Election winner must have heart when dealing with asylum seekers - ALA
3rd Sep 2013
The Australian Lawyers Alliance is calling on the winner of this weekend’s federal election to adopt compassionate asylum seeker policies and in doing so both improve access to justice for some of the world’s most vulnerable and give Australia’s international reputation a boost at the same time.
“Of particular concern to the ALA is the Coalition’s policy to remove legal funding for advice and undertaking reviews of adverse decisions,” Australia Lawyers Alliance National President, Geraldine Collins, said.
“Any democratic society must have a process where people, who feel they have been denied justice, have a right to have their cases reviewed regardless of their ability to pay for such justice,” Ms Collins said.
“Genuine asylum seekers arrive on our shores having fled persecution with little more than the shirt on their backs. How are they going to access the finances to have their cases reviewed when they have no access to funds or any family support in Australia?” she said.
Ms Collins said without such rights, Australia may be complicit in the possible deaths of many who are returned to their countries of origin having fled persecution.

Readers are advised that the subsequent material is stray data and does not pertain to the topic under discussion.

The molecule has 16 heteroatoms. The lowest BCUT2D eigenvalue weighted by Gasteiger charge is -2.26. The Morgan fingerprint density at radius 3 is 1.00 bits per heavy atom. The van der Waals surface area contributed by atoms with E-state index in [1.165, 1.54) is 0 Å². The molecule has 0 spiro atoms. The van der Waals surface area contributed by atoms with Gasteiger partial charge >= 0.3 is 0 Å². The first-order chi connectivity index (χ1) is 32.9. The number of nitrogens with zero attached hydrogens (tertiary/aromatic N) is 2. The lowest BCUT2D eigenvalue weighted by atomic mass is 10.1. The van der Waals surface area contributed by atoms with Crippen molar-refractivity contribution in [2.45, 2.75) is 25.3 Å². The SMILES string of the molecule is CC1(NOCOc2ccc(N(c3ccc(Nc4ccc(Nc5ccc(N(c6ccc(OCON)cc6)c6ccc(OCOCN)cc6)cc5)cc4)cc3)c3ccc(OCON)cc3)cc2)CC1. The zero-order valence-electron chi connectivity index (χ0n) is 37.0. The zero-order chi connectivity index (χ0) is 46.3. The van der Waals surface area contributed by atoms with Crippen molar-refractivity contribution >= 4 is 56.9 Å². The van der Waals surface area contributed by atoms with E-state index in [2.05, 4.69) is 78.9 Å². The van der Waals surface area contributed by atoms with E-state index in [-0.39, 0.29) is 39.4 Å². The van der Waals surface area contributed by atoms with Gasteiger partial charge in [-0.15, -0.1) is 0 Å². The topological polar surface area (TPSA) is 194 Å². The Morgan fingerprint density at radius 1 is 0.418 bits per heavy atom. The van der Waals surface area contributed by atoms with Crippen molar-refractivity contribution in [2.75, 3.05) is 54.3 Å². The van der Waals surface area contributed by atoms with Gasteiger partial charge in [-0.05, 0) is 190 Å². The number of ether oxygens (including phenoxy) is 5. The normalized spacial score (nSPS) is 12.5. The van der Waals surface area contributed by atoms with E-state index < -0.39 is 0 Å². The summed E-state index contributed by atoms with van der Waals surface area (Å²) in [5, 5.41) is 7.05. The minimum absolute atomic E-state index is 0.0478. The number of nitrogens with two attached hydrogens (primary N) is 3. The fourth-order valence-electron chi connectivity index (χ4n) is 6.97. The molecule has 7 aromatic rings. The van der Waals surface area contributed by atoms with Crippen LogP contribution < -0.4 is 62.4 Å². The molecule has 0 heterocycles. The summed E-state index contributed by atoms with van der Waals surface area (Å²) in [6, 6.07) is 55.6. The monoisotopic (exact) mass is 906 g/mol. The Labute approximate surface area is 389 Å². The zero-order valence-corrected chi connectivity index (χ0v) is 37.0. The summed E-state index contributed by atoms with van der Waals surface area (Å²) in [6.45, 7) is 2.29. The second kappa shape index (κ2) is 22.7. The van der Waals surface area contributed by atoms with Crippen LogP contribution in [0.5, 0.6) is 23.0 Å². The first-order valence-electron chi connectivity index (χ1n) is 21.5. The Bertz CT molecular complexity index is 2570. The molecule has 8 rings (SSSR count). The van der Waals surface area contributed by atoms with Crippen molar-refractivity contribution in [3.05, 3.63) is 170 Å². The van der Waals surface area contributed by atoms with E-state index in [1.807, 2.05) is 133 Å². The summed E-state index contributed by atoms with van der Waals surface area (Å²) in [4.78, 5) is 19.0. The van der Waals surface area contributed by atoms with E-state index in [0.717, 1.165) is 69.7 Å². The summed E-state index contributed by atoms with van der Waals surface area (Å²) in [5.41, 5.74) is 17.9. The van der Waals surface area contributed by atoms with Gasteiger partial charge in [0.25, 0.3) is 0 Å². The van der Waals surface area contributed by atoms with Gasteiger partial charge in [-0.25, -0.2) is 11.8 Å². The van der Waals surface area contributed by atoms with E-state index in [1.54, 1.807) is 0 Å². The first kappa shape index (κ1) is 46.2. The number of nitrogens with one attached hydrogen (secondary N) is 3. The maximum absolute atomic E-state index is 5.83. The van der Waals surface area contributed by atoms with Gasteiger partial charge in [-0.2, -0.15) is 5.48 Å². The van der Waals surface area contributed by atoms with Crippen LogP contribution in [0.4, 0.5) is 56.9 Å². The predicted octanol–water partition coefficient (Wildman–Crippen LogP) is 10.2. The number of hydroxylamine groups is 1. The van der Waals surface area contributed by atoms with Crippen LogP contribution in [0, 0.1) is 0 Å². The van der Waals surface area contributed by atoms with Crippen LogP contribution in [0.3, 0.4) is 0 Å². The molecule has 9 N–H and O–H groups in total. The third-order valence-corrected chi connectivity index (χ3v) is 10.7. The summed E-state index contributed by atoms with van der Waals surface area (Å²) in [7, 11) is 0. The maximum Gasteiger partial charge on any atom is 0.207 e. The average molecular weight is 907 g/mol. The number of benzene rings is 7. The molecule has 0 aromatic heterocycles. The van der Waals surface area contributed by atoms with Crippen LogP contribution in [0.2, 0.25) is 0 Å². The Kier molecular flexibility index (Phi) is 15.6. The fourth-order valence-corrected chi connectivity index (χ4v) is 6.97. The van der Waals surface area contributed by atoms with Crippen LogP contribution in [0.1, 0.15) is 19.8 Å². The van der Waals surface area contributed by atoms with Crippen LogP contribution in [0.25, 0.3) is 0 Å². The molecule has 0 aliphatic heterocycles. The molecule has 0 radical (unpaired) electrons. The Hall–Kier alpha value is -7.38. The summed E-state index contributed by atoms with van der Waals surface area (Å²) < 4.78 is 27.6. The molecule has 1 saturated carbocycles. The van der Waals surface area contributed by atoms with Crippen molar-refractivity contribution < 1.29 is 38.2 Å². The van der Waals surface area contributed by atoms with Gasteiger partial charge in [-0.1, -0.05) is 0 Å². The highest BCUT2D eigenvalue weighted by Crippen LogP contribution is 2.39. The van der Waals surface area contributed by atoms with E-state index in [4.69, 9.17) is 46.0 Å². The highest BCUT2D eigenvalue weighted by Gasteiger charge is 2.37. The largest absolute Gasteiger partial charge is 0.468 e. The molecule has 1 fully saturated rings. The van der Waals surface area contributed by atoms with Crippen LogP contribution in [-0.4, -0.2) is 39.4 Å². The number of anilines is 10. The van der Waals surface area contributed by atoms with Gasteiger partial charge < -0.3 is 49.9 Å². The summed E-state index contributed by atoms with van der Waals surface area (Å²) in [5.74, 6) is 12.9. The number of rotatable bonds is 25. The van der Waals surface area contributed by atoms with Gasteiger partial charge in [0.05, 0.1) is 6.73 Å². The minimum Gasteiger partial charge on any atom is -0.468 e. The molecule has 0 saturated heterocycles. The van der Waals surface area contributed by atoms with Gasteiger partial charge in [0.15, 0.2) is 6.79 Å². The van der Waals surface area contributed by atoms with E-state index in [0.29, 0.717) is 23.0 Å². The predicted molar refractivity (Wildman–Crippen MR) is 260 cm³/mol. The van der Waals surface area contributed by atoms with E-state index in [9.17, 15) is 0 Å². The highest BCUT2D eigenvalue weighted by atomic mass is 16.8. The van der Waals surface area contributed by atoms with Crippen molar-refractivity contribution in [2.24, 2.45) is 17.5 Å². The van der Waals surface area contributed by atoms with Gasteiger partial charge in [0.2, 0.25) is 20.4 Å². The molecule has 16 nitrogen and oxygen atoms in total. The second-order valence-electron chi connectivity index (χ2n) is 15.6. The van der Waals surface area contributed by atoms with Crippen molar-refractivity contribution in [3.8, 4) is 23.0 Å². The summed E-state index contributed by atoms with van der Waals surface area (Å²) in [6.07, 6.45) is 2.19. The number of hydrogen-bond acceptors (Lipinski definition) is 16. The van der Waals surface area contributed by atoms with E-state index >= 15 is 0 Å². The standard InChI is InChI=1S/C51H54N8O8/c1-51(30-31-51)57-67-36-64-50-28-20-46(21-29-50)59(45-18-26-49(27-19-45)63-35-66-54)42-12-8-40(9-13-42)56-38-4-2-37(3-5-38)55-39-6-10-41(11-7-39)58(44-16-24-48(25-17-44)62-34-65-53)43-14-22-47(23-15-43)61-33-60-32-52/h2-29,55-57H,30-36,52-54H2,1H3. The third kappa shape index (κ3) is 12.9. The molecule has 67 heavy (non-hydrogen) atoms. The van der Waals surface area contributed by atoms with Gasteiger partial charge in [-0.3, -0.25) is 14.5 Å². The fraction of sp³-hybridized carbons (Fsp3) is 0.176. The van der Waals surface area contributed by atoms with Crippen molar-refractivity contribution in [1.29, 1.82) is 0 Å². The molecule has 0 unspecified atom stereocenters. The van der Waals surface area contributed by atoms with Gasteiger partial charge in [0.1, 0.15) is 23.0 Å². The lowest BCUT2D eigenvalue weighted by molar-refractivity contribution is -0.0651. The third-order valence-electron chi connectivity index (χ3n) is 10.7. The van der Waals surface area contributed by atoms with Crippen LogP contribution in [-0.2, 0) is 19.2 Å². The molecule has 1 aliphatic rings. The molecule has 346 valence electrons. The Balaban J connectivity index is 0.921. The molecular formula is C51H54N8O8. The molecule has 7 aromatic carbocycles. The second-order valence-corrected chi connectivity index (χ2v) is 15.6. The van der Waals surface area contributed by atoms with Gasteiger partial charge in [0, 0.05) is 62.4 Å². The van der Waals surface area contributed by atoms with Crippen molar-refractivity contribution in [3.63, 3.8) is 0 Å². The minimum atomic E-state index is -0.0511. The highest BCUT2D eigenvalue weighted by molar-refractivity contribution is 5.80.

The Immigration Advice and Application Assistance Scheme was established for this very purpose, but the Coalition’s policy is to prevent access to the service by the people for whom it was implemented to assist.
Concurrently, Australia would continue to erode its international reputation and further entrench a perception that it is a heartless nation still nursing a hangover from White Australia Policy days.
“The fact that the policy is to be retrospective, applying to those who are already in Australia and seeking access to legal services, is reprehensible and contrary to the ethical principle that law changes should never be applied retrospectively,” Ms Collins said.
She said another concerning aspect of the Coalition’s policy towards asylum seekers was a plan to increase state-based police powers and the presence of such officers in federal detention centres.
“It must be remembered that most of these people have escaped authoritarian regimes and such muscle-flexing may only fuel conflict rather than reduce it,” Ms Collins said.
“The last thing anyone wants to see is an escalation of violence, which is more likely to occur when traumatised people are placed in confrontational situations rather than having their issues dealt with by advocates, social workers, psychologists and psychiatrists who are better equipped to assist in trauma recovery and depression associated with indeterminate incarceration,” she said.
Ms Collins said it was time Australia looked at prevention and humanitarian measures to help solve this global crisis.
“It is disappointing that the Coalition, which looks set for victory on September 7, has just announced it will renege on a promise to visit Indonesia a week after taking power to better examine issues affecting asylum seekers.
"Australia must throw away band-aid solutions and work towards an integrated regional response by first visiting and gathering evidence, utilising expert advice and then reacting humanely and thoughtfully to this world-wide issue,” she said.